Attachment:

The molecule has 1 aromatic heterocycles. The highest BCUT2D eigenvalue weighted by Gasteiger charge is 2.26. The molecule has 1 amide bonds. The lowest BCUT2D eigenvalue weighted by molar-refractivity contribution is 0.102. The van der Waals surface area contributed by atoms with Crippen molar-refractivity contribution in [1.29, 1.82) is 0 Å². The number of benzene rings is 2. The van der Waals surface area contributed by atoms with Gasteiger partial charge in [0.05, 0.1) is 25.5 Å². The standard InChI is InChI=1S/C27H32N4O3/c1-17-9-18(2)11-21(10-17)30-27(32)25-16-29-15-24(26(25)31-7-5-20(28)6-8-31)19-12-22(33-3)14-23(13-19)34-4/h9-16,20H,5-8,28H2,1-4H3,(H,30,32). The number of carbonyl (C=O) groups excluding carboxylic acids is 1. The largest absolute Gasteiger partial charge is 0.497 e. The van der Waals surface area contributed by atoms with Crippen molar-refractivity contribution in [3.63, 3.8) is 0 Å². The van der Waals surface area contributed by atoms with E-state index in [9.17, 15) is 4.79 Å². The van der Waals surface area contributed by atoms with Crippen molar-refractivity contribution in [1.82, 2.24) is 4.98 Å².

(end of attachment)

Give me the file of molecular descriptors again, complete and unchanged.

The molecule has 1 aromatic heterocycles. The highest BCUT2D eigenvalue weighted by Gasteiger charge is 2.26. The molecule has 1 amide bonds. The lowest BCUT2D eigenvalue weighted by molar-refractivity contribution is 0.102. The van der Waals surface area contributed by atoms with Crippen molar-refractivity contribution in [1.29, 1.82) is 0 Å². The number of benzene rings is 2. The van der Waals surface area contributed by atoms with Gasteiger partial charge in [0.05, 0.1) is 25.5 Å². The standard InChI is InChI=1S/C27H32N4O3/c1-17-9-18(2)11-21(10-17)30-27(32)25-16-29-15-24(26(25)31-7-5-20(28)6-8-31)19-12-22(33-3)14-23(13-19)34-4/h9-16,20H,5-8,28H2,1-4H3,(H,30,32). The number of carbonyl (C=O) groups excluding carboxylic acids is 1. The largest absolute Gasteiger partial charge is 0.497 e. The van der Waals surface area contributed by atoms with Crippen molar-refractivity contribution in [3.63, 3.8) is 0 Å². The van der Waals surface area contributed by atoms with E-state index in [9.17, 15) is 4.79 Å². The van der Waals surface area contributed by atoms with Crippen molar-refractivity contribution in [1.82, 2.24) is 4.98 Å².